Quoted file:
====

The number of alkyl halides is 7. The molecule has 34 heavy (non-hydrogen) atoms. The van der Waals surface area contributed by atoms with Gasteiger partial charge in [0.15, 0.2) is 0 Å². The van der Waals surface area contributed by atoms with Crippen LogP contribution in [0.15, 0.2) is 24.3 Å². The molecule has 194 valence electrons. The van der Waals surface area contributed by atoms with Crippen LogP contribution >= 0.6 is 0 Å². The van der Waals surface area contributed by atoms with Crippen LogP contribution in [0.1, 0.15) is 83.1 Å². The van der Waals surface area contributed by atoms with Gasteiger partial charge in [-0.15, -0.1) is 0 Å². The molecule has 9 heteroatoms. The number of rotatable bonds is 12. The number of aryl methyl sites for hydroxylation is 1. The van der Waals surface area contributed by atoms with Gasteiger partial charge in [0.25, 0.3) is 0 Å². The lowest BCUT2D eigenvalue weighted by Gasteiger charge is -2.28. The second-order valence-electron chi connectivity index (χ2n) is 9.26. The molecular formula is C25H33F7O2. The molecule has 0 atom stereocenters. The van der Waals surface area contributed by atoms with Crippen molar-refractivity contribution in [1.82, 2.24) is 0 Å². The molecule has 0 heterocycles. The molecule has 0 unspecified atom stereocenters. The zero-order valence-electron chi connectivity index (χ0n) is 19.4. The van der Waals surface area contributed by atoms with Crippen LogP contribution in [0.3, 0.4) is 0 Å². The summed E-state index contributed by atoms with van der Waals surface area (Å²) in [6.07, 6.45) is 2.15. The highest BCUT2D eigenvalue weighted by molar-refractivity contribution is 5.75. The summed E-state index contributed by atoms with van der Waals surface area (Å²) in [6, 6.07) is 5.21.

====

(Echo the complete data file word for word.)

The number of alkyl halides is 7. The molecule has 34 heavy (non-hydrogen) atoms. The van der Waals surface area contributed by atoms with Gasteiger partial charge in [0.15, 0.2) is 0 Å². The van der Waals surface area contributed by atoms with Crippen LogP contribution in [0.15, 0.2) is 24.3 Å². The molecule has 194 valence electrons. The van der Waals surface area contributed by atoms with Crippen LogP contribution >= 0.6 is 0 Å². The van der Waals surface area contributed by atoms with Crippen LogP contribution in [0.1, 0.15) is 83.1 Å². The van der Waals surface area contributed by atoms with Gasteiger partial charge in [-0.15, -0.1) is 0 Å². The molecule has 9 heteroatoms. The number of rotatable bonds is 12. The number of aryl methyl sites for hydroxylation is 1. The van der Waals surface area contributed by atoms with Gasteiger partial charge in [0.25, 0.3) is 0 Å². The lowest BCUT2D eigenvalue weighted by Gasteiger charge is -2.28. The second-order valence-electron chi connectivity index (χ2n) is 9.26. The molecular formula is C25H33F7O2. The molecule has 0 atom stereocenters. The van der Waals surface area contributed by atoms with Crippen molar-refractivity contribution in [1.82, 2.24) is 0 Å². The molecule has 0 heterocycles. The molecule has 0 unspecified atom stereocenters. The zero-order valence-electron chi connectivity index (χ0n) is 19.4. The van der Waals surface area contributed by atoms with Crippen LogP contribution in [0.3, 0.4) is 0 Å². The summed E-state index contributed by atoms with van der Waals surface area (Å²) in [6.07, 6.45) is 2.15. The highest BCUT2D eigenvalue weighted by molar-refractivity contribution is 5.75. The summed E-state index contributed by atoms with van der Waals surface area (Å²) in [6, 6.07) is 5.21.